Friday, November 25, 2022


Centered around Mamie Till (Danielle Deadwyler), Till examines the prelude and aftereffects of the murder of 14 year-old Emmett Till (Jalyn Hall) who was abducted, tortured, and lynched in Mississippi after being accused of flirting with a white woman (Haley Bennett) in her parents' store.

Director Chinonye Chukwu's gut-wrenching film is broken into two-halves, the first 4o minutes gives us the dark foreboding leading to events which take place off-screen after Emmett is dragged from his relatives' home in the dark of night by armed men. The second-half of the film, which begins with the return of Emmett's body to Chicago, would spur Mamie into action struggling to get justice for her son in Mississipi, and, failing that, starting the second-half of her life as an educator and activist in the Civil Rights Movement.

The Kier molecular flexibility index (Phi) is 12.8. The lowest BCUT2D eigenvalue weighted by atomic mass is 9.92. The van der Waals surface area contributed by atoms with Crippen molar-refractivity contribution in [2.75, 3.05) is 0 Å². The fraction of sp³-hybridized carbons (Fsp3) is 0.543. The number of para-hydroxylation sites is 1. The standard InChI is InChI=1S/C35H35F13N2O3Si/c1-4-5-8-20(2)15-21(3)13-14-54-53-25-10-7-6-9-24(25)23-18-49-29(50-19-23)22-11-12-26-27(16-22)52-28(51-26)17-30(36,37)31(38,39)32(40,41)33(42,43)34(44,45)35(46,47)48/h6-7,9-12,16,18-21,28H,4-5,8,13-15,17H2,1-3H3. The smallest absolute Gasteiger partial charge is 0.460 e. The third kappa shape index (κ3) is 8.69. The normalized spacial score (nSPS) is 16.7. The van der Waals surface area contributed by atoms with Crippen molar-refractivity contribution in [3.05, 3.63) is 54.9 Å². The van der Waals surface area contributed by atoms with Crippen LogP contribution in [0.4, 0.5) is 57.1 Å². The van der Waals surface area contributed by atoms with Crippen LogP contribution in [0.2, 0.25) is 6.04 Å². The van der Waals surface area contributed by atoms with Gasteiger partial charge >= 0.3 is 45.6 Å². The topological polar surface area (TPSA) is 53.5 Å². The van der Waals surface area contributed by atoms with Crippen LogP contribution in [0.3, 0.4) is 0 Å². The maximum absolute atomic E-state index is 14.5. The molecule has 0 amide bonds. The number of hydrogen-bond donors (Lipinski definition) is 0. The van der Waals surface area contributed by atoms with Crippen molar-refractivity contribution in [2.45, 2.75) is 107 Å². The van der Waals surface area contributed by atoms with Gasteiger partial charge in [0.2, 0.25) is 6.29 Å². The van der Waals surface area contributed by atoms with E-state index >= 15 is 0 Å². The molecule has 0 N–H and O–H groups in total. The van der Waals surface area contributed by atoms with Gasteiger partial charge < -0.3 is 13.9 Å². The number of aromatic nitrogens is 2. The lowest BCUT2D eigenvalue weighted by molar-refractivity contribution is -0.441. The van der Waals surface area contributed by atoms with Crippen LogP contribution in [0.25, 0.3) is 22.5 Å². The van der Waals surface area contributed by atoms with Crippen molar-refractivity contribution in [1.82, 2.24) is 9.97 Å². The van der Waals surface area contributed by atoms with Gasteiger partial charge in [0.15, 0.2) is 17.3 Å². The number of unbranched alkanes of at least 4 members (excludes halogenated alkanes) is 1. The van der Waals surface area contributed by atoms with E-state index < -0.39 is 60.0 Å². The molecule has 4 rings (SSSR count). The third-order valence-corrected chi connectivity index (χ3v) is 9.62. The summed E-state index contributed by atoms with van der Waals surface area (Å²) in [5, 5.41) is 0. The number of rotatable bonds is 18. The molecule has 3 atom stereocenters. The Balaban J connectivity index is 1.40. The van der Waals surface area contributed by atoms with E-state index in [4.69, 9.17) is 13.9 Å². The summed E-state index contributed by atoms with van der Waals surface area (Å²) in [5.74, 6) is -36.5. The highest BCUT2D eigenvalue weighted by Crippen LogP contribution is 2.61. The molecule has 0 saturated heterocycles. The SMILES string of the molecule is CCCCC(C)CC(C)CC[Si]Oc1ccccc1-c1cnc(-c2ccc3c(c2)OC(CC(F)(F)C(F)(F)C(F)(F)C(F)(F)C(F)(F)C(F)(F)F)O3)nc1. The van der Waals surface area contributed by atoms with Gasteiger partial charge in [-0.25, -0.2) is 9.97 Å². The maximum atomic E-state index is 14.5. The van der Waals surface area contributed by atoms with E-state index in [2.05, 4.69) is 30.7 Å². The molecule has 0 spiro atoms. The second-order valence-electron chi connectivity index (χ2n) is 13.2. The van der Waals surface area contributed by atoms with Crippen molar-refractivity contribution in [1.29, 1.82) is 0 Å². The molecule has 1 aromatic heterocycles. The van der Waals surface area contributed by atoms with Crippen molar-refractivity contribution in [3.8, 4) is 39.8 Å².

Built entirely around her performance, Deadwyler shines as the heart of the film as we watch Mamie discover reserves of strength in the wake of losing her only child. While the early scenes playing on a mother's premonitions a bit more than I'd like, the sequences certainly fit the narrative as the script by Chukwu, Michael Reilly, and Keith Beauchamp which frames the entire series of events through Mamie's perspective. The film ends with a note about the 2022 passing of the Emmett Till Antilynching Act making lynching, the threat of which continues to be used as a method of intimidation today by white supremacists such as in the threat to NASCAR driver Bubba Wallace, a federal hate crime.

Watch the trailer
  • Title: Till
  • IMDb: link

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